Wednesday, May 1, 2013

The Gorges

 ShiBaoZhai or "The Red Pagoda" hugs one side of the "Jade Seal Hill" rock island.  We could barely see it through the mist, but it has a temple at the top built in the 1700s, and the monks used to climb up to it on a chain.  A 9-story wooden pavilion was added in 1819, and 3 more stories in 1956.  They had to build a tiny dam around it to keep the rising Yangtze River from encroaching on it.
Another Rose Pose

 We docked at Fengjie, an ancient town existing for at least 2300 years.  This town is at the Kui Gate "entrance" to the first of the three gorges. 

These fish are for sale on the dock....if you want some!

Part of the Ming Dynasty ancient city wall has been relocated above the waterline.  It's been relocated six times! 
The water level rises and falls because they have to drain a lot of water in order to make room for the spring run-off.  This amazing escalator system built in sections makes it possible to put the stairways down to the water level.

Notice the section off to the right than can be "slid" over to add to the ones already there!  Clever!

Fengjie on the Yangtze

This beautiful site is the entrance to the Qutang Gorge.  It is pictured on the back of the 10 RMB note.  We were so excited that the sun was shining.  Our guides told us that usually you have to buy postcards if you want to see it because it's so often misted over or rainy.

This fort protected the gorge entrance and as recently as the Qing Dynasty, heavy iron chains were strung across it.  Inscriptions on the walls include one that exhorts the Chinese people to resist the Japanese invaders during World War II.  Now the monkeys are manning the fort--look closely on the cannons and you'll see them sitting there.

Qutang Gorge
A Russian-built hydrofoil.

If you look in the center, a bit to the right, you can see one of the famous "hanging coffins".  The Bo minority felt that the closer to heaven a person was buried, the better, so they put them up in these fissures of the cliffs.  This has been going on for 2300 years!
 This rock formation is a rhinoceros looking back--takes some imagination!

Local fishing boat.
 Some animal life--goats in the middle and a water fowl at the bottom.

 It is quite a hike to get down to the river as you can see by the switchback path here.

Pagoda on the hill.

Qutang Gorge is only 5 miles and didn't take more than half an hour to go through.  Later we entered Wu Gorge, the second in the series.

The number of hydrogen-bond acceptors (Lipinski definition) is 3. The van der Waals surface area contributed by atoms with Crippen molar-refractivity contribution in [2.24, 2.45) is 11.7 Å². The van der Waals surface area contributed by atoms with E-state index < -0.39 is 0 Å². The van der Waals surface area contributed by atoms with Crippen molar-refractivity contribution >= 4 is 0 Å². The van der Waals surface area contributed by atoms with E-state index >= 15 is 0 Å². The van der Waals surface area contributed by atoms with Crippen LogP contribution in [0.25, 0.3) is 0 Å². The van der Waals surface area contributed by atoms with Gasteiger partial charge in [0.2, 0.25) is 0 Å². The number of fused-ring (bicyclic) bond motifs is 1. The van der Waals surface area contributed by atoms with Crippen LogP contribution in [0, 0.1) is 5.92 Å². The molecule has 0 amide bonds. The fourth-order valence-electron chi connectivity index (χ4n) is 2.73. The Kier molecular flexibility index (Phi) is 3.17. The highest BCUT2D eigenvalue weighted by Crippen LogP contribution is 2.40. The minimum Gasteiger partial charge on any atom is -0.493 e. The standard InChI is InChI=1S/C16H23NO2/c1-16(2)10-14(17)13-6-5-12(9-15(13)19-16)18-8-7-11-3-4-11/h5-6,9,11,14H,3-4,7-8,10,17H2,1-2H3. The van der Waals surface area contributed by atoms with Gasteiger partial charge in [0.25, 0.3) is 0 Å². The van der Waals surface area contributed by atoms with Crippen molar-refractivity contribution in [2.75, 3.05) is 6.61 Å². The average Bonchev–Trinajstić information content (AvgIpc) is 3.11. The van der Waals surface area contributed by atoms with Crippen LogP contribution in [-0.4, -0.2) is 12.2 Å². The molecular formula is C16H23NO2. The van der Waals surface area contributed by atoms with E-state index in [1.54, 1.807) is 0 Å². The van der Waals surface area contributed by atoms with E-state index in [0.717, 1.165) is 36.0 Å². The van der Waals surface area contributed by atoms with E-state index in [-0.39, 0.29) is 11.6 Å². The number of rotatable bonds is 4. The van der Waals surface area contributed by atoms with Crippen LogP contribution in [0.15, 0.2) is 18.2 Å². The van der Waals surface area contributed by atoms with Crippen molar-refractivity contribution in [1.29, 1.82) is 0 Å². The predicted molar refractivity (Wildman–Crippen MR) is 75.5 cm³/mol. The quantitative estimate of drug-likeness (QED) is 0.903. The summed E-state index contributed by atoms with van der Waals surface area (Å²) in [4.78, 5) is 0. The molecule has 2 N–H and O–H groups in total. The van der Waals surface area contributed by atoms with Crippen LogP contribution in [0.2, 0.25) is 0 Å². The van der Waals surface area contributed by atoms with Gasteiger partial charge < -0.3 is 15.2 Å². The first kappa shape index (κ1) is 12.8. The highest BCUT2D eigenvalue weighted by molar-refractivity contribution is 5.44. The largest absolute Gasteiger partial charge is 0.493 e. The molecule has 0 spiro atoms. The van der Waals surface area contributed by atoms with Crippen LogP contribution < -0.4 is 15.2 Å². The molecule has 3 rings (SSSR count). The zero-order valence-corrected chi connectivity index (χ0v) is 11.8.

It started raining, so we didn't have the clear views we had enjoyed in the morning.  But the mist is also beautiful in itself and looks like so many of the lovely Chinese paintings.

 The geography is so interesting.  Look at the slope to these hills.  The farmers have nice homes and terraced fields.  What a lovely location!

 This mountain "shelf" is even more dramatic as it slopes down into the water.

 You can see a tiny "finger" of rock jutting up in the valley between the 2 sharp peaks on the left and the round peak on the right.  This formation is known as the Goddess Peak.  The story is that a young maiden from heaven, Yao Ji, stood watch over the fishing boats and stayed so long that she turned to stone.
Mao Zedong wrote a famous poem about her.

More amazing geography.

 Beautiful misty mountains.

We took this trip during the Chinese Qingming Festival, or Tomb Sweeping Days.  There were tombs along the river route, including large, elaborate ones like above, and smaller ones that had been decorated with red flags, ribbons and other decor for this holiday.   This is also a time to send offerings to the departed.

"Trackers" is the name for the men who used bamboo ropes to pull the ships upriver through the tumultuous gorge in former days.  It was back-breaking, grueling work and the ropes wore ruts into the rock faces from the friction.  This monument remembers them and their hard work.  (Yes, they're nude--they jumped in and out of the water so often that clothes were a nuisance.)

Gorge(ous) Views

Cultivated hillsides.

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